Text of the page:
How to Create a Totally Free Website with GitHub Pages

Getting started with GitHub Pages: the unbelievably quick and easy guide for creating and publishing a free portfolio, blog, or website

(This article first appeared on Towards Data Science)

GitHub Pages has to be the coolest tool that people don’t know that they already have. Pretty much any repository on GitHub can be turned into a website with the click of two buttons.

Do you need an online portfolio of your work for potential employers to check out but you don’t know how to make a website? Do you want to create a blog or a business site but you don’t know where to start? Is it possible that you just don’t want to deal with (or pay for) website hosting, domain names, and everything else?

This one’s for you!

Photo by Leonard Alcira on Unsplash

Why should I have a website?

It’s hard to imagine anyone who wouldn’t benefit from having a website! You might need to display your portfolio for potential clients or employers. You might need to organize your projects in a way that you can share. You may want to create a blog about the things you’re doing or the places you’ve been. You might need to advertise yourself or your business or sell a product. Whatever your reason, there’s a good chance that you want to put something together without spending a ton of time on it. There’s an even better chance that you don’t want to spend a lot of money.

Photo by imarksm via Pixabay

A website is a way to connect with the world and it’s a powerful tool for communication. It’s a way to share your work, your interests, and your passions. It’s how you can create, build, and control your online image. Plus, the sooner you build your site, the more time you’ll have to build your online presence and reach the people that you want to reach. It can help you stand out in a sea of competitors.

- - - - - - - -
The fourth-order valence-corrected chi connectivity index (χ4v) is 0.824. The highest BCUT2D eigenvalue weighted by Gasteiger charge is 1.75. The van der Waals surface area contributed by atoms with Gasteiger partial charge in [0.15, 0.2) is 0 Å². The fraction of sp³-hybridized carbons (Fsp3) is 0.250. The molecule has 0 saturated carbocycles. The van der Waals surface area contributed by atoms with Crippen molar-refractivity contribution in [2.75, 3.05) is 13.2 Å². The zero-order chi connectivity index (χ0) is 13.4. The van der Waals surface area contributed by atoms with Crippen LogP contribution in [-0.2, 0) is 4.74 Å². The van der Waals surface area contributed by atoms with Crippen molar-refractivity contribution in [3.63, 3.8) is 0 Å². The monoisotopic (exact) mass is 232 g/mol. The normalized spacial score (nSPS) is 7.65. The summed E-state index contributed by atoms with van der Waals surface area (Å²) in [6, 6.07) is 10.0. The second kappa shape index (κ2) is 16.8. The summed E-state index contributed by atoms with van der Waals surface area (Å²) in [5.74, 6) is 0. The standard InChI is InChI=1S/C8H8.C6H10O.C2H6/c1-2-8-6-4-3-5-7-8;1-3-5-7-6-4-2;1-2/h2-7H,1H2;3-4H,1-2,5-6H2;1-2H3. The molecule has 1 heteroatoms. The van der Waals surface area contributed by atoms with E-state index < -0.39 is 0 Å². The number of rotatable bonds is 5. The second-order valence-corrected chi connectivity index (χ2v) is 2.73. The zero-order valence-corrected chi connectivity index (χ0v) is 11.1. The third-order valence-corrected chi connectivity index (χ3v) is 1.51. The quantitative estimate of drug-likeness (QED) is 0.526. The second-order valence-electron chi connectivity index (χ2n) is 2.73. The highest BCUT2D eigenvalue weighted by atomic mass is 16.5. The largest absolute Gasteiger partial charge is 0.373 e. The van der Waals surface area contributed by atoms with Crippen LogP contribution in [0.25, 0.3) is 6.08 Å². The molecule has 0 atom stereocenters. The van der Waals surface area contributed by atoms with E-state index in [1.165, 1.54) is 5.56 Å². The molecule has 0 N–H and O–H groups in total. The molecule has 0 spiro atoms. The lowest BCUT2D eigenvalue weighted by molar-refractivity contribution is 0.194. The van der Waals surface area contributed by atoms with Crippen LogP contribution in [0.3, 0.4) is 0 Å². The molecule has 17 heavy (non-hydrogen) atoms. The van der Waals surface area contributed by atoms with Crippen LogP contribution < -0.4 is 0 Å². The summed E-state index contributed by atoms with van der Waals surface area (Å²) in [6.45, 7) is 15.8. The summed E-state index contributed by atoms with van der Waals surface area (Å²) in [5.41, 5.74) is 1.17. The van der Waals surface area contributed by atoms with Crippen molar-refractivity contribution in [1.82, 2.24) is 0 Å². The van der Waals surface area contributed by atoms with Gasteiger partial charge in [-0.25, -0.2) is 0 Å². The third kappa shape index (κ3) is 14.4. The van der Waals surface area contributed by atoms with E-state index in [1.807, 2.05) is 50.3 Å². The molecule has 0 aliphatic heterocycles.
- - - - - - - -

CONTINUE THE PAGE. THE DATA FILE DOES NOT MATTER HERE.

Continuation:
It’s also not the easiest thing to create if you don’t know what you’re doing!

There are a few ways that a beginner can create a simple and completely free website. The main ones are GitHub and WordPress.

WordPress is great for beginners who need all the help. I love WordPress! That’s how I got started with my very first blog! The thing about a free WordPress site is that it’s really obvious that it’s a WordPress site. You have an address that ends in wordpress.com and a WordPress logo at the bottom of every page.

If you’re getting started in the tech world, you’re going to find that you look more appealing if you know how to use GitHub. If you’ve been in the tech world for a little while now, there’s a very good chance that you already have somewhere between one and one million repositories on GitHub right now.

Why not build your website on GitHub and host it right from your repository?

So much of what matters in the tech world right now is contributing to open source. Sharing your work openly in the community is a big deal. GitHub is designed for exactly this. Putting your work on GitHub shows that you’re involved and aware. (I host my portfolio right from a repository on GitHub if you want to take a look. It’s pretty out-of-date, but it is an example of a profile site built with Bootstrap and hosted from a GitHub repo.)

When you share your projects on GitHub, people can see your code, what you’re doing, and how you’re doing it. GitHub is all about the communication of ideas.